These Swabian egg noodles are made from spelt flour. They have an incredible bite and chew to them but they are a bit more challenging to produce than the ribbon noodles that I have introduced you to in an earlier post.
Fresh noodles are best if they are prepared from a low hydration dough. For my ribbon noodles, I used 3 large eggs for 300 grams of flour. For my Swabian egg noodles, I use 3 small eggs for 300 grams of flour. The noodle dough will be crumbly and you will need good strength to roll it out. But you will be rewarded with firm and chewy noodles.
The Building Blocks of German Cusine Series
This article is part of my basics series, which will introduce you to key ingredients and preparation methods. You can find all these articles in the ‘Basics’ category of this blog. Listed below are the articles that have yet been published in this series:
- Swabian Egg Noodles (‘Schwäbische Eiernudeln’)
- Swabian Soup Noodles (‘Schwäbische Suppennudeln’)
- French Fries (‘Pommes frites’)
- Swabian Pretzels (‘Schwäbische Laugenbrezeln’)
- Kratzete, Eierhaber
- Duchess Potatoes (‘Herzoginnenkartoffeln’)
- Ribbon Noodles (‘Bandnudeln’)
- Muesli (‘Müsli’)
- German Bread Rolls (‘Weizenbrötchen’)
- Potato Puree (‘Kartoffelbrei’)
- German Potato Dumplings Bavaria-style (‘Bayerische Kartoffelknödel’)
- German Potato Dumplings Thuringia-style (‘Thüringer Kartoffelklöse’)
- German Bread Dumplings (‘Semmelknödel’)
- German Potato Pancakes (‘Reibekuchen’)
- Potato Noodles (‘Schupfnudeln’)
- German Boiled Potatoes (‘Kartoffeln’)
- Homemade Beef broth (‘Fleischbrühe’)
- German Pancakes (‘Pfannkuchen’)
- Homemade Semolina Soup Noodles (‘Hartweizen-Suppennudeln’)
- Chicken Broth (‘Hühnerbrühe’)
- Spaetzle (‘Spätzle’)
What makes these Swabian egg noodles special?
Remember my post about how noodles are made? There I briefly outlined how and why Western noodles differ from Asian noodles. A very striking difference is that Western noodles are traditionally not salted. They are made from semolina and dried.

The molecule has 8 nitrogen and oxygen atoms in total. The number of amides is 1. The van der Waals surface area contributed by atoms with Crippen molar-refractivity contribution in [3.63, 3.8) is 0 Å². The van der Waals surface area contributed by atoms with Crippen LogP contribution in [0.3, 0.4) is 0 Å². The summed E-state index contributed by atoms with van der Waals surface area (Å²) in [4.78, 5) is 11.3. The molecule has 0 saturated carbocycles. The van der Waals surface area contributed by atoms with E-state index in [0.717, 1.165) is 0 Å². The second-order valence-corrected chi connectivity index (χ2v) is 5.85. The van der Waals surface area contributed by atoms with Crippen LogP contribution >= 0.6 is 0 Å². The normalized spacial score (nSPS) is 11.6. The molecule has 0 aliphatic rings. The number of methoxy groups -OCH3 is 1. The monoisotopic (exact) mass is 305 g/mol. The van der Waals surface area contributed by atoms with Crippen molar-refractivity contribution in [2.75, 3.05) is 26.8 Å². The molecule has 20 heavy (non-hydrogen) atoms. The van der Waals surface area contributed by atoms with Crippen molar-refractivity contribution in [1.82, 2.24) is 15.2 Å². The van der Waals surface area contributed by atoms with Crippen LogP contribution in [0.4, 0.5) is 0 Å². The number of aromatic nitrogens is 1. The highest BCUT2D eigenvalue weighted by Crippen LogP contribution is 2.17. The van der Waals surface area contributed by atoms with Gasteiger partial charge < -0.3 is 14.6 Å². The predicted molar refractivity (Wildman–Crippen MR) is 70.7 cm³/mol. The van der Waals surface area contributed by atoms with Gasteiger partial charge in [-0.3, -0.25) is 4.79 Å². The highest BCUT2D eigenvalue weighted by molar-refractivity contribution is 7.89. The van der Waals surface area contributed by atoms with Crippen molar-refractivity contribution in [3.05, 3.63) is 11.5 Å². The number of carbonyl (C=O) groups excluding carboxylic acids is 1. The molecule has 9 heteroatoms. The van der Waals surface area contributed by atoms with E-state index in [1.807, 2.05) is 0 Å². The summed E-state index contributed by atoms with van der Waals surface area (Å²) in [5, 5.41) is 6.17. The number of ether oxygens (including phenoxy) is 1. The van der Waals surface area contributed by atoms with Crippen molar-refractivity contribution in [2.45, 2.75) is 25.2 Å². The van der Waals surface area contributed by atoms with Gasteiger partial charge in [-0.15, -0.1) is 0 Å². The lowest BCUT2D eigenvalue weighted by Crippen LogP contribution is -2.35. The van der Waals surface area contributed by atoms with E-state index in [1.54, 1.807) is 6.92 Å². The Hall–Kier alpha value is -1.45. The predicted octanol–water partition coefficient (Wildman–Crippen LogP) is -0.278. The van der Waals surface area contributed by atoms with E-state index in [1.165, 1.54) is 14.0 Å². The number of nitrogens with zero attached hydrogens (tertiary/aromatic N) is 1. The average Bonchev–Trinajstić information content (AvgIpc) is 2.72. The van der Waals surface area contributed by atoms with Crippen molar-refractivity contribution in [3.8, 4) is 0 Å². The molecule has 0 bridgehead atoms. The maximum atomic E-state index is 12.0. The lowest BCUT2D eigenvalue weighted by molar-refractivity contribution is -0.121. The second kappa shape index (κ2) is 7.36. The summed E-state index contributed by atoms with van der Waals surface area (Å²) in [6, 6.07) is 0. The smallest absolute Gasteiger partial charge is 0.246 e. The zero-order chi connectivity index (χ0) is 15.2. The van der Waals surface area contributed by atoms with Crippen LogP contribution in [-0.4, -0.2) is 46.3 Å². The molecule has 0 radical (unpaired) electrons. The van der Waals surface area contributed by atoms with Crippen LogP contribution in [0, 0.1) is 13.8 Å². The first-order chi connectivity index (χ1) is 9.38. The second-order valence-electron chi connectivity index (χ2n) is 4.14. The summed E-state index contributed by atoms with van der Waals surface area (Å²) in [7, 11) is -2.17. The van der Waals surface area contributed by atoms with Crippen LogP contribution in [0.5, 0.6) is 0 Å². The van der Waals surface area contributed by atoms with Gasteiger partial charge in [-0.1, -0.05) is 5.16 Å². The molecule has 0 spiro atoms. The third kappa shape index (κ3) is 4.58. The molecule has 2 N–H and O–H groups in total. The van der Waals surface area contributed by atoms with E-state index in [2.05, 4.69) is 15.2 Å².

But isn’t the specialty of homemade noodles that they are prepared and eaten fresh? Yes, indeed. But homemade noodles often lack bite and chew. You can’t cook them ‘al-dente’ as is possible with dried noodles.
When it comes to dried noodles, Western products are far superior to Asian noodles. They come in many different shapes, have a beautiful color, and an excellent bite and texture. But when it comes to fresh noodles, the European noodles can be underwhelming to what is produced in the East.
Of course, noodle makers in Europe can produce low-hydration noodles at home. But that alone isn’t enough. You need to salt the noodle dough to get a great result. Trust me on this and don’t listen to the Italians. Salted noodles are tastier, chewier, and firmer than noodles that are only cooked in salted water.
I know this goes against common wisdom in Europe but I boil these salted noodles in plain unseasoned water. And not just their texture is better, also their taste. Fresh noodles are not boiled long enough for the salt in the cooking water to penetrate them evenly. They taste a bit salty but not well seasoned. If the noodle dough is salted, you don’t notice any saltiness in the noodles although they are well seasoned.
The noodle-making process
Production-wise, there is nothing out of the ordinary for these noodles. The only thing you need is a noodle machine. At low hydration, you can’t knead the dough until smooth. You can just bring it together and then rely on the sheeting process to develop the gluten.
You could try to roll out the dough thinly with a rolling pin and then fold it over itself and roll it out again. But I wouldn’t do that unless you want an extreme workout for your hands.
Don’t be discouraged if the dough seems crumbly at first. It will come together after you’ve folded and passed it through your noodle machine a few times. I hand-cut my noodles but you could also pass them through the cutter of your machine.
Notice how firm and chewy the noodles are. Wonderful!